'We stand by our policy,' the Defense Secretary, William Perry, told a hastily convened White House press conference. Washington would not be 'intimidated' by the tide of refugees unleashed by Fidel Castro. The 10,000 capacity of the detention centre at Guantanamo Bay, a US enclave on south- eastern Cuba, would be increased to 40,000 by the end of next week, Mr Perry said. 'We have the resources to deal with this.'
They may be needed. Already 2,000 Cubans are at the base along with 14,000 Haitians, and a further 7,000 are on their way, after US Coastguard cutters picked up a record 3,253 Cuban boat people on Tuesday alone.
In New York, Cuba's UN ambassador, Fernando Remirez, told the press that Havana was ready to negotiate. But talks would have to embrace all outstanding issues: not just the emigration crisis but the future of Guantanamo Bay, US radio broadcasts to Cuba, and the American trade embargo, which Havana says is the root cause of its economic plight.
But Peter Tarnoff, the third-ranking State Department official, replied there was 'nothing to be gained' from direct talks. The crisis was Cuban-made, he said, and up to the Cubans to resolve. The only concession the US appears willing to make is to increase legal immigration. Recently only 3,000 to 5,000 entry visas have been granted to Cuban applicants, compared with a theoretical ceiling of 20,000 or more.
Whatever the longer-term problems it may be storing up, the Clinton administration is running into little criticism at home of its harsh response to the Cuban refugee crisis - not surprisingly, given that the policy was largely tailored to placate domestic constituencies.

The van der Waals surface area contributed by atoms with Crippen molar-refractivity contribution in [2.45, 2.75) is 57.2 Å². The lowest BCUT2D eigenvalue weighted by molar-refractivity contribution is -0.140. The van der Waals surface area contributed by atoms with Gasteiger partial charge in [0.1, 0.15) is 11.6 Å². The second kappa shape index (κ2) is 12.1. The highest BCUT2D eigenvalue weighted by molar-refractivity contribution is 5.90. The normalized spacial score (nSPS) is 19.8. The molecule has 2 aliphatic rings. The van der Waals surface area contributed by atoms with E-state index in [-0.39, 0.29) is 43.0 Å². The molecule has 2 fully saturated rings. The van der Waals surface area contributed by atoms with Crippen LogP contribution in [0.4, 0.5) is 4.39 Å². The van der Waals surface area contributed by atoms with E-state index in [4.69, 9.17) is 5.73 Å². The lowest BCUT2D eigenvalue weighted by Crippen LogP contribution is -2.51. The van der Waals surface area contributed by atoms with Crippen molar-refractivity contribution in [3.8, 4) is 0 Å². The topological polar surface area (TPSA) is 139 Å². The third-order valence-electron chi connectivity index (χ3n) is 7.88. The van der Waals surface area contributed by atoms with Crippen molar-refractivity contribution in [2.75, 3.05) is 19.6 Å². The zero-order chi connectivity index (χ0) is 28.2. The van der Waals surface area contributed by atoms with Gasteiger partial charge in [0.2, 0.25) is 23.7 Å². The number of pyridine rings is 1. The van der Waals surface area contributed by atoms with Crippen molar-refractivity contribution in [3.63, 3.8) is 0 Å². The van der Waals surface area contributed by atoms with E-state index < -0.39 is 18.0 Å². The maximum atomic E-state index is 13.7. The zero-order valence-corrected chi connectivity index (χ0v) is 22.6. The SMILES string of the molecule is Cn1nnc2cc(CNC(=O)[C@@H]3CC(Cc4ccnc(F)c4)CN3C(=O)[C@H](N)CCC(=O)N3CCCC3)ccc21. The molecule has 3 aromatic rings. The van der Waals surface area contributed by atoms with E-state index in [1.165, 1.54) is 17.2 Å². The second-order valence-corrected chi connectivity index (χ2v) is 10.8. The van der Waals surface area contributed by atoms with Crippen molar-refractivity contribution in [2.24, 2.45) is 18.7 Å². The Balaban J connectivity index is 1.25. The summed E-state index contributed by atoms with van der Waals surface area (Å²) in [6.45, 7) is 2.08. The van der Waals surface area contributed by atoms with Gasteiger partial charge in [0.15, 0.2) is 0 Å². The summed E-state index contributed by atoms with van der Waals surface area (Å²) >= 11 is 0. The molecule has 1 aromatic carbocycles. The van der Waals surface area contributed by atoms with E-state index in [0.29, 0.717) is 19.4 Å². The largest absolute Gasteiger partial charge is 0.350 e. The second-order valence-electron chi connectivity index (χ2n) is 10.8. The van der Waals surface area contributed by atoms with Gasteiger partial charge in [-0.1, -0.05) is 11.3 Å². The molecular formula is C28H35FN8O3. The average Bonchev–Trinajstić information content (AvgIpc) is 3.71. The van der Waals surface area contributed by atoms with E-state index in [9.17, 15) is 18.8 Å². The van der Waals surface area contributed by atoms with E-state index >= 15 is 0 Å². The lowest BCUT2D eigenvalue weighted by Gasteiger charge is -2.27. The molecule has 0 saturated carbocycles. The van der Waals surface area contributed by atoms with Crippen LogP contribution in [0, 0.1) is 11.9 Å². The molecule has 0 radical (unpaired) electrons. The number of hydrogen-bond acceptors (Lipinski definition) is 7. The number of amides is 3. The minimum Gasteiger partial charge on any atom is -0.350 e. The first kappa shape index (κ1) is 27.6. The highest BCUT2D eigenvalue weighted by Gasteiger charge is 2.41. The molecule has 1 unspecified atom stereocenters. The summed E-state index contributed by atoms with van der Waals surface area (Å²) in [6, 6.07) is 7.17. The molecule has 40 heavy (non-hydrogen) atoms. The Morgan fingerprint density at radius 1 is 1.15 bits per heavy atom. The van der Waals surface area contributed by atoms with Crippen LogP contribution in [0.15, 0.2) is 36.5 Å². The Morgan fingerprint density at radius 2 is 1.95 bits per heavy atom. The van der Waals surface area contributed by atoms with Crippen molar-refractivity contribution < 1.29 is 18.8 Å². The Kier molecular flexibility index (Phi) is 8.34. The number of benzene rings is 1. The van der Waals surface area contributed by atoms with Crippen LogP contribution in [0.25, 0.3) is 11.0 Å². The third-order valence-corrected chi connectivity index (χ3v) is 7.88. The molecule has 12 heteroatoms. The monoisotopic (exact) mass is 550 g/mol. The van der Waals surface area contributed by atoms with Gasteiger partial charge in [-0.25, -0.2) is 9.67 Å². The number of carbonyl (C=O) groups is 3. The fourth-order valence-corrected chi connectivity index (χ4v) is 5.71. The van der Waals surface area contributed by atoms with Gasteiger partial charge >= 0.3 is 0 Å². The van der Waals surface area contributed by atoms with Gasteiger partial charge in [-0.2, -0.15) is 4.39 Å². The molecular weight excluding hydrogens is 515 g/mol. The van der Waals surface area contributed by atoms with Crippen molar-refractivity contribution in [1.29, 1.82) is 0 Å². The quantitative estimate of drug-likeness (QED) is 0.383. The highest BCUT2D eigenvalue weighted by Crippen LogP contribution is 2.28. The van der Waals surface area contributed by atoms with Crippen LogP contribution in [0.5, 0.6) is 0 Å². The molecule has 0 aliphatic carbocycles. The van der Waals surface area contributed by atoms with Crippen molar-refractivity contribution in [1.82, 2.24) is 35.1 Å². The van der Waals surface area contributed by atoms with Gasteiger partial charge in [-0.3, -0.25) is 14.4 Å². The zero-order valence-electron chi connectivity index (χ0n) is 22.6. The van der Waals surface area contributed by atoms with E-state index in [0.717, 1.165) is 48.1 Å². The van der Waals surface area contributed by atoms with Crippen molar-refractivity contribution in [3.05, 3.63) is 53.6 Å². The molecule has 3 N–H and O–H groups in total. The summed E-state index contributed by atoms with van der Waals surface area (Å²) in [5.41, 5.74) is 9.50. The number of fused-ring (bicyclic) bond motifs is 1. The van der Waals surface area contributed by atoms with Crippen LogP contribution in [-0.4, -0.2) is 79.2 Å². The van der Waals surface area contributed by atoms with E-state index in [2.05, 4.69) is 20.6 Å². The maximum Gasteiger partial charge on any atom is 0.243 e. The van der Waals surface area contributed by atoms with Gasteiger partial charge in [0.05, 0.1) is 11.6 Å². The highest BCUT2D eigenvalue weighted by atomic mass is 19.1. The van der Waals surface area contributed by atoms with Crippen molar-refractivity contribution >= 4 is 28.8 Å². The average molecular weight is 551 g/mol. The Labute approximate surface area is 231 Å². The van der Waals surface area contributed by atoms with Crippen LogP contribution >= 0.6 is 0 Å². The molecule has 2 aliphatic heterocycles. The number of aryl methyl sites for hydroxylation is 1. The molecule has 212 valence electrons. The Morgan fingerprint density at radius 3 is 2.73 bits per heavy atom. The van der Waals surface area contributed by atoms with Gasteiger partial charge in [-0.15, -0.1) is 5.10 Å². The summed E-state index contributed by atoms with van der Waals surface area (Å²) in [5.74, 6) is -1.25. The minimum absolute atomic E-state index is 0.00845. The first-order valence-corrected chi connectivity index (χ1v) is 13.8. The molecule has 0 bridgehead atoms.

The biggest of these constituencies, of course, is the vast majority of Americans who, well before the exodus from Cuba began, opposed further large-scale immigration into the US.
And the administration has been equally careful not to upset the 1.1 million Cuban- Americans, rabidly anti-Castro and a potent force in Miami politics. The end to Cubans' right to automatic asylum, announced by the President last Friday, which, in effect, puts them on the same footing as refugees from Haiti or anywhere else, was a shock. But his moves the following day to step up pressure on the Castro regime largely stilled the fuss. In political terms, therefore, Mr Clinton has done himself no harm.
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